Do you have a dream second career in the back of your mind at a time you might otherwise be considering hanging up your work gloves? Can you share the names of others who have similarly ventured into uncharted waters?

Photo: Pinterest

Service of Fair Wealth Distribution

Thursday, December 7th, 2017

A homeless man hangs out in a post office satellite the size of a small room that is unattended but has a self-service mail kiosk that I use frequently to weigh and mail packages. I’m afraid to be alone with him so I walk by with package in hand. He’s there on my way to and from work.

A few blocks away I found myself in a Godiva chocolate store earlier this week with a friend who was making a purchase. I noticed the handsome Swarovski luxury box [photo above], priced at $125 or $2.08/per chocolate. There are millions in the city who would relish such a gift to share with family and friends but I don’t think that they will be the recipients. I envision the executives and business owners who will receive it who may wince at the calories or put the box out at the reception area or not even bother to take it out of its gift bag.

All the talk about the one percent got me thinking of something that has always been true: The people who don’t need and often could care less about expensive gifts receive them. This goes for taxes, benefits and holiday presents.


Which led me to think: I wish that there was a City Harvest for holiday business gifts. City Harvest rescues food from restaurants and other venues with leftovers in NYC and distributes it to the hungry. This hypothetical organization would scoop up unwanted or unneeded executive gifts and redistribute them to those who would appreciate them.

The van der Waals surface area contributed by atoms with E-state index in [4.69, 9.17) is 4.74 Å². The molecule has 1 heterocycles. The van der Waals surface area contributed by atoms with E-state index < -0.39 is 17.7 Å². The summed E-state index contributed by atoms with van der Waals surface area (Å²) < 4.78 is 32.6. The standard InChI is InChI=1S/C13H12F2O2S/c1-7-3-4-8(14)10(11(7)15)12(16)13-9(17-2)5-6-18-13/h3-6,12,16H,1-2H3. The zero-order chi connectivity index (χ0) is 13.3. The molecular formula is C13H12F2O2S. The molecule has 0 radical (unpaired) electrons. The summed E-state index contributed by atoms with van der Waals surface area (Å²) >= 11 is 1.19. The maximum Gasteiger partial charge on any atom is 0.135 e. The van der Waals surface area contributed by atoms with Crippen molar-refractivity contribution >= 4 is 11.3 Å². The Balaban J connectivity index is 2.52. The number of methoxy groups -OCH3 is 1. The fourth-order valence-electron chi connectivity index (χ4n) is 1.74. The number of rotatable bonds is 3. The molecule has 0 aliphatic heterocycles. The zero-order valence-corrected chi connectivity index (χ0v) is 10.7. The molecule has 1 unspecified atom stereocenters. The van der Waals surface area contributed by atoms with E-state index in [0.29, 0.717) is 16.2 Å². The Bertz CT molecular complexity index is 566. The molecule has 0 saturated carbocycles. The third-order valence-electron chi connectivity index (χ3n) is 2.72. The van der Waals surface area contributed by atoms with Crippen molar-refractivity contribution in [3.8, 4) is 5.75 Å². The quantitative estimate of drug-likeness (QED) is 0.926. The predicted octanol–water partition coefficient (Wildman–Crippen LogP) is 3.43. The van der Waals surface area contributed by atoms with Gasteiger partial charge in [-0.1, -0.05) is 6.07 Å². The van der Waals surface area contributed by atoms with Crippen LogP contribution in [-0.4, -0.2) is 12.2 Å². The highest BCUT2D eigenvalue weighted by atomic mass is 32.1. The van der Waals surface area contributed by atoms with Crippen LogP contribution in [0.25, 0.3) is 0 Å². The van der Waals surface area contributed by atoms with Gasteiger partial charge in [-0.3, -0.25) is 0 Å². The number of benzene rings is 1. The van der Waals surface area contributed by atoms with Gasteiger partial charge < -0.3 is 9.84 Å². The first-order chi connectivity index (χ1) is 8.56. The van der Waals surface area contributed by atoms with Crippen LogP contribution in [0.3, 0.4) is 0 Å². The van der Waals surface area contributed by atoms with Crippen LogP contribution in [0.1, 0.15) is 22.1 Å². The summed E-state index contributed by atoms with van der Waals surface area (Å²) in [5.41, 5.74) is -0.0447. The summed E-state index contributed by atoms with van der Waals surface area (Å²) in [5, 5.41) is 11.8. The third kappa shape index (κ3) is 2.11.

However, the concept wouldn’t work because corporations send notes to vendors asking them to restrict gift-giving to a modest sum, maybe $25, or they forbid gifts altogether. Executives receive their gifts at home. And they can’t admit to receiving expensive gifts as they aren’t supposed to get them so how could they volunteer to give away something they shouldn’t own in the first place?

Some businesses send electronic holiday wishes noting that they donate to charity the money normally spent on cards and postage. I hope they really do.

I don’t mean to pick on Godiva or other purveyors of luxury treats and manufacturers of gifts like chef’s knives, drones and wireless headphones. It just seems that giving fancy business gifts to the wealthy is like bringing diamonds to Amsterdam.

Similarly, does it make sense for the wealthiest to benefit from the tax plan that’s about to be voted on in Washington, causing a deficit for the poorest and middle class to shoulder via paltry tax reductions and reduced Medicare, Medicaid and Social Security benefits?